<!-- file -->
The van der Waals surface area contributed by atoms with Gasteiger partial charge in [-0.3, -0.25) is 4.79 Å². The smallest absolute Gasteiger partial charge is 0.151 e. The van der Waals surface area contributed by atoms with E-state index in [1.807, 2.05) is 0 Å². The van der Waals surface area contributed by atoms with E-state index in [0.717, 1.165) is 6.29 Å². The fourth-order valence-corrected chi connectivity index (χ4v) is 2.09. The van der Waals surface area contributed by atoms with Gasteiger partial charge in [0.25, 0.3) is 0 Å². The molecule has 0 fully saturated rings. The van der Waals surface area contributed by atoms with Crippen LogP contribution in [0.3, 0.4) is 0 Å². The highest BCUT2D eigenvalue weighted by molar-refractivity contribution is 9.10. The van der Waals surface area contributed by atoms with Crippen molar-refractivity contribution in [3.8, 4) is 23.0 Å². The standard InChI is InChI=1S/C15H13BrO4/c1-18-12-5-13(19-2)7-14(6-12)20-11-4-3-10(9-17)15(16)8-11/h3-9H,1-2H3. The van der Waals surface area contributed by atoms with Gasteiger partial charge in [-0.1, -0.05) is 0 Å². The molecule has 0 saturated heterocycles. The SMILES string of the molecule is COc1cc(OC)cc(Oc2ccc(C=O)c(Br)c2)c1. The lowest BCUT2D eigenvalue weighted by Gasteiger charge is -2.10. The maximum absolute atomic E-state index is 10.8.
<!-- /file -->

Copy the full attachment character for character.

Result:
The van der Waals surface area contributed by atoms with Gasteiger partial charge in [-0.3, -0.25) is 4.79 Å². The smallest absolute Gasteiger partial charge is 0.151 e. The van der Waals surface area contributed by atoms with E-state index in [1.807, 2.05) is 0 Å². The van der Waals surface area contributed by atoms with E-state index in [0.717, 1.165) is 6.29 Å². The fourth-order valence-corrected chi connectivity index (χ4v) is 2.09. The van der Waals surface area contributed by atoms with Gasteiger partial charge in [0.25, 0.3) is 0 Å². The molecule has 0 fully saturated rings. The van der Waals surface area contributed by atoms with Crippen LogP contribution in [0.3, 0.4) is 0 Å². The highest BCUT2D eigenvalue weighted by molar-refractivity contribution is 9.10. The van der Waals surface area contributed by atoms with Crippen molar-refractivity contribution in [3.8, 4) is 23.0 Å². The standard InChI is InChI=1S/C15H13BrO4/c1-18-12-5-13(19-2)7-14(6-12)20-11-4-3-10(9-17)15(16)8-11/h3-9H,1-2H3. The van der Waals surface area contributed by atoms with Gasteiger partial charge in [-0.1, -0.05) is 0 Å². The molecule has 0 saturated heterocycles. The SMILES string of the molecule is COc1cc(OC)cc(Oc2ccc(C=O)c(Br)c2)c1. The lowest BCUT2D eigenvalue weighted by Gasteiger charge is -2.10. The maximum absolute atomic E-state index is 10.8.